5–9:30 p.m. Sat, Apr 1, UNA Gallery
The Old Town gallery hosts a silent auction featuring a variety of work by local artists, with funds to benefit Don't Shoot PDX. Expect live performances, as well as food provided by Revolución Coffee House.

Mama C: Warrior Woman of Peace

6–9 p.m. Sat, Apr 1, In Other Words, $10
Attend an evening of performances and videos by Charlotte “Mama C” O’Neal, a poet, musician, artist, former Black Panther, and cofounder of Tanzania’s United African Alliance Community Center. After four years living in exile in Tanzania, O’Neal returns to share her work with the youth of East Africa. 

Empty Bowls Fundraiser

4:30–7 p.m. Sun, Apr 2, Multnomah Arts Center, $5-50 per bowl
Purchase a beautiful ceramic bowl, then fill it with your choice of a wide array of soups—think New Seasons Market’s African Peanut, Noy Viet Lao’s Tom Kha, and Otto and Anita’s Schnitzel Haus’s Dill Pickle Soup. Proceeds benefit the emergency food box program at Neighborhood House

Eight That Can’t Wait: Wage/Wealth Gap

11:30 a.m.–1:30 p.m. Mon, Apr 3, Women’s Foundation of Oregon, $15 suggested donation
Hosted by the Women’s Foundation of Oregon, this panel discussion—featuring leaders of the Portland Housing Center, Dress for Success Oregon, the Multnomah Ideal Lab, and UO’s Labor Education & Research Center—explores our state’s wage and wealth gaps.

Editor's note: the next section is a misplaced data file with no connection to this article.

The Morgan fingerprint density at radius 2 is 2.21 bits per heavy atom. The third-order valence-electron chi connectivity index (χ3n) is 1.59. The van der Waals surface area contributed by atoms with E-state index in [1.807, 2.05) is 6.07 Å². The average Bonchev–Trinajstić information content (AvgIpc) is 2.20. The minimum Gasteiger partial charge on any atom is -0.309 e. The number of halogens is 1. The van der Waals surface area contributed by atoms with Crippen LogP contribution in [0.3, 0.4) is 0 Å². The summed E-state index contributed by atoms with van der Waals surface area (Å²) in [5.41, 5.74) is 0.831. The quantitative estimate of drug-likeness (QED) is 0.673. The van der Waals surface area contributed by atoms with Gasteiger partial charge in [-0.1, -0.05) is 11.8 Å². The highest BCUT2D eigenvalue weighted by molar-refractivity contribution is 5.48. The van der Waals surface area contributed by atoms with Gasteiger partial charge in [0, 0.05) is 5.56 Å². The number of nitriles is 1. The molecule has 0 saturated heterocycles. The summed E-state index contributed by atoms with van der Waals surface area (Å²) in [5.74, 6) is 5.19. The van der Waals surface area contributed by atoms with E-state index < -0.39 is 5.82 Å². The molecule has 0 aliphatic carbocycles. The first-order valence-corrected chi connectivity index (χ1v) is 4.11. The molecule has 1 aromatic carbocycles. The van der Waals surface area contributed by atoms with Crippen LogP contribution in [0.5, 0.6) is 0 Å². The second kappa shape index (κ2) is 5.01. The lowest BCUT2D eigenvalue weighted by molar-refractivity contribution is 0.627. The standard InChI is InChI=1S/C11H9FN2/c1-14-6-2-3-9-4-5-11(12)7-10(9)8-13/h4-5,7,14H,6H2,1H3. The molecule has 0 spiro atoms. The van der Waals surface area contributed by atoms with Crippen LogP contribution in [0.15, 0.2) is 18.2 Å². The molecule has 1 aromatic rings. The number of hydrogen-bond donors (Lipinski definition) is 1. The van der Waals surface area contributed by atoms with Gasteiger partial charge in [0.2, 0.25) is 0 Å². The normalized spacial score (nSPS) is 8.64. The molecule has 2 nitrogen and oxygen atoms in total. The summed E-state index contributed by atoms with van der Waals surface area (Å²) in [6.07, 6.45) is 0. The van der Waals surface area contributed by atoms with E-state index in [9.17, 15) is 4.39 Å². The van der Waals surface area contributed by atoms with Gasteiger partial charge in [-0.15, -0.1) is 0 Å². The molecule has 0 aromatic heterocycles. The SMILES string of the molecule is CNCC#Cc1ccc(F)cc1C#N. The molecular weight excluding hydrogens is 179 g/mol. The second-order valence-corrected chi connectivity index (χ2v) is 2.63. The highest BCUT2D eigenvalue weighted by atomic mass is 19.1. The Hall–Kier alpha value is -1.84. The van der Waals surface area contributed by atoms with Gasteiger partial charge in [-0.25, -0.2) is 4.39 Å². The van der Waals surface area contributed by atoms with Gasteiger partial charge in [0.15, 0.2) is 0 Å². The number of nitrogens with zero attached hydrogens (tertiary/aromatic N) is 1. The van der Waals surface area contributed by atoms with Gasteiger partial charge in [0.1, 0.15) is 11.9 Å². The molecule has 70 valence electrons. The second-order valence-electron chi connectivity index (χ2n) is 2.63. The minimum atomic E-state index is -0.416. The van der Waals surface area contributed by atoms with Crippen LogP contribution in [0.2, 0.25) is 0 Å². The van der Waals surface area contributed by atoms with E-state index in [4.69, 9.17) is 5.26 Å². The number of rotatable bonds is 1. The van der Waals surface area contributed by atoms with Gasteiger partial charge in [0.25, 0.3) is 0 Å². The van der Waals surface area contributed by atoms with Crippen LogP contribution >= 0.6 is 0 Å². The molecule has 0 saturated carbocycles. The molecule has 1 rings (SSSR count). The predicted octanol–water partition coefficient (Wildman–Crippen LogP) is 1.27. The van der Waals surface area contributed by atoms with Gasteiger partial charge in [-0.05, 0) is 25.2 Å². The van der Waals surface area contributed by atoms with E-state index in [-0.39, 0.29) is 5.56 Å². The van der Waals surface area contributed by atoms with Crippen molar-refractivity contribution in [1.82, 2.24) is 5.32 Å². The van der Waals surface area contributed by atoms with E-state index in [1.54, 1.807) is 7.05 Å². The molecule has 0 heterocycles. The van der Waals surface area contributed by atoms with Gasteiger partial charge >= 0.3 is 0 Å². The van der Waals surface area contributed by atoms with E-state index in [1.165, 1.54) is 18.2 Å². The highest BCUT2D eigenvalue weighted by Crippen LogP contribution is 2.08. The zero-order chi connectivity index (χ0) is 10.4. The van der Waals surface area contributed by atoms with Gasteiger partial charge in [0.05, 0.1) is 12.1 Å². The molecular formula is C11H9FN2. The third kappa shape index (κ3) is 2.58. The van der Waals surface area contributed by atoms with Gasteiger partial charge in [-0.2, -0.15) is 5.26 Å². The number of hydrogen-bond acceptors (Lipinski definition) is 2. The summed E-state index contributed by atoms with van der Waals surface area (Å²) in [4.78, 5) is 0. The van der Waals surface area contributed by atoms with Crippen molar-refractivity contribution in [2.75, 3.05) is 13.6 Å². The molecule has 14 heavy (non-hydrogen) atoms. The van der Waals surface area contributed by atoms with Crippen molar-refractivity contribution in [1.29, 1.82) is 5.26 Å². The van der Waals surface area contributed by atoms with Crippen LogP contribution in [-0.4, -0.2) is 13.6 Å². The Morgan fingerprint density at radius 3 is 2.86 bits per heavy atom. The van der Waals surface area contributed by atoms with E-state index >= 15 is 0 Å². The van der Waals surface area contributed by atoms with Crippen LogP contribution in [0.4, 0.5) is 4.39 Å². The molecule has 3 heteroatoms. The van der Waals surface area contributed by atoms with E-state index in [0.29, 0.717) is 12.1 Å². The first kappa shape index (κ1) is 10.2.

Bassem Youssef

7:30 p.m. Mon, Apr 3, Newmark Theatre, $40–50
The cardiac surgeon–turned–political satirist modeled his Egyptian TV program on Jon Stewart’s The Daily Show, promptly becoming so popular across the Middle East—he racked up as many as 30 million views per episode—and attracting such scrutiny from the government that he took the series off the air and left his home country. He now lives in California and has just published a book, Revolution for Dummies: Laughing Through the Arab Spring.

An Evening with Brenda Tracy

5:30–8 p.m. Wed, Apr 5, PSU's Smith Memorial Student Union, FREE
After surviving sexual assault by football players at Oregon State University, Brenda Tracy became an outspoken advocate for legislative reform and helped pass several laws. She'll speak about her story and her legislative work.

Activist Training

6–8 p.m. Wed, Apr 5, Hatch Labs, FREE
Family Forward hosts a grassroots activist training aimed particularly at mobilizing women—including women of color, trans women, and gender non-conforming folks—"to advocate for bold, universal policies that benefit ALL families." The training is free, but make sure to register in advance—more info at link above.

Ervin A. Johnson and Cristián Ureta

Apr 6–30, Blue Sky Gallery, FREE
#InHonor, a portrait series by young Chicago artist Ervin A. Johnson, pays tribute to victims of police brutality and racism via photographs manipulated with solvents, acrylic paint, and ink. Cristián Ureta’s Volviendo a la Tierra, meanwhile, documents a Chilean mining camp from 2003 to 2005.

White Women Activists Resisting Our Patterns of Racial Privilege

6:30–8:30 p.m. Thu, Apr 6, Hatch Labs, $50 (scholarships available)
Family Forward launches a three-part workshop aimed at helping "learn about and resist our patterns that keep us from seeing our privilege and addressing racism." Space is limited, so make sure to register in advance.

Tawakkol Karman

7 p.m. Thu, Apr 6, Arlene Schnitzer Concert Hall, $20–170